Parish and town councils are stressing that they are best placed to understand and respond to the needs of young people. The National Association of Local Councils has joined forces with the Commission for Rural Communities to publish a booklet highlighting the innovative steps councils are taking to involve young people and to represent them better.
The NALC said the case studies included in the new booklet, called ‘Whatever, Yeah? – Local councils and youth provision’, suggest that many adults are unfairly cynical about young people and the contribution they can make. It also stresses that local councils are the tier of local government closest to the community and in the best position to understand its needs and to respond.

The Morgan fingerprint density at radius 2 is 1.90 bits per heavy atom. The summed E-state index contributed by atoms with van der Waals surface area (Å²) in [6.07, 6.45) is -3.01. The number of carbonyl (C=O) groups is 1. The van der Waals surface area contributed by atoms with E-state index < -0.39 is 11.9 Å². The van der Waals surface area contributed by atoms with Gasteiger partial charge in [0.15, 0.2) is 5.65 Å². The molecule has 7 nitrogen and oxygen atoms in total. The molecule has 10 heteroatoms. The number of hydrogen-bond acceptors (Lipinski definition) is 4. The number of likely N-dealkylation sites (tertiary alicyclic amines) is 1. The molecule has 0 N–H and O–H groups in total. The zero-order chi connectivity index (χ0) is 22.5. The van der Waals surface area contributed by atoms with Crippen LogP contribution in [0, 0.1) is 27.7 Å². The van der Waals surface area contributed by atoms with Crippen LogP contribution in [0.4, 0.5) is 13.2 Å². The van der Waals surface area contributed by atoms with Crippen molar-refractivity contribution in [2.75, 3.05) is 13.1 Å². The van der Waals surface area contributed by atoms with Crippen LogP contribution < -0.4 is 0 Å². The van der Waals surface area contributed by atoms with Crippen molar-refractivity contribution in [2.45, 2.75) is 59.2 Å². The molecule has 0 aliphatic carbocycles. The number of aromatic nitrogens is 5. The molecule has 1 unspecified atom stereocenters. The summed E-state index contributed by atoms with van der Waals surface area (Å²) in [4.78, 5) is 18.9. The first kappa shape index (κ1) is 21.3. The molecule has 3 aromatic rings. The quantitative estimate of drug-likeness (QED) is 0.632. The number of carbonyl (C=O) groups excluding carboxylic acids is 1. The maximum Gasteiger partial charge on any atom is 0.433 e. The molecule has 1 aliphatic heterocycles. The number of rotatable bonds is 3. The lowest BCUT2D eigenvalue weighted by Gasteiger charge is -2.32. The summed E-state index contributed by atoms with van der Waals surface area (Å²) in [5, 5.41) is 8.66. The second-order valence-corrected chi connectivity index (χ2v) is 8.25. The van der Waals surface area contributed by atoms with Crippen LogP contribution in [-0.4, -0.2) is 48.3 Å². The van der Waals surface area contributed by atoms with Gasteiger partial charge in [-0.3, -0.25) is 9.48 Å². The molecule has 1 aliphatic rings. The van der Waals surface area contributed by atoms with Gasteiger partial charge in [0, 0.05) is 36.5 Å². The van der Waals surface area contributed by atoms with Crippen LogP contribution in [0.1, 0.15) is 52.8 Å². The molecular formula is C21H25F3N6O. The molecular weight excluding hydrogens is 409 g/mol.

The Association said positive contacts with young people could help them feel more integrated in their communities and help them to make a positive contribution as well as reducing anti-social behaviour, which was often caused by boredom. Councillor Michael Chater, the Chairman of the NALC said: “Ensuring that the young people in their communities are involved, kept active and listened to is a key priority for many local councils. This booklet shows the importance local councils place on the role of young people but these examples are only a few of the many initiatives taken by town and parish councils.”
Case studies in the booklet include Ringwood Town Council in Hampshire, which has Student Advisors, Iver Parish Council in Buckinghamshire which has employed an Outreach Youth Worker and Beverley Town Council which has introduced an award winning ‘Buddy’ system under which young people monitor a local skate park, provide technical advice and act as the eyes and ears for organisations responsible for young people’s welfare.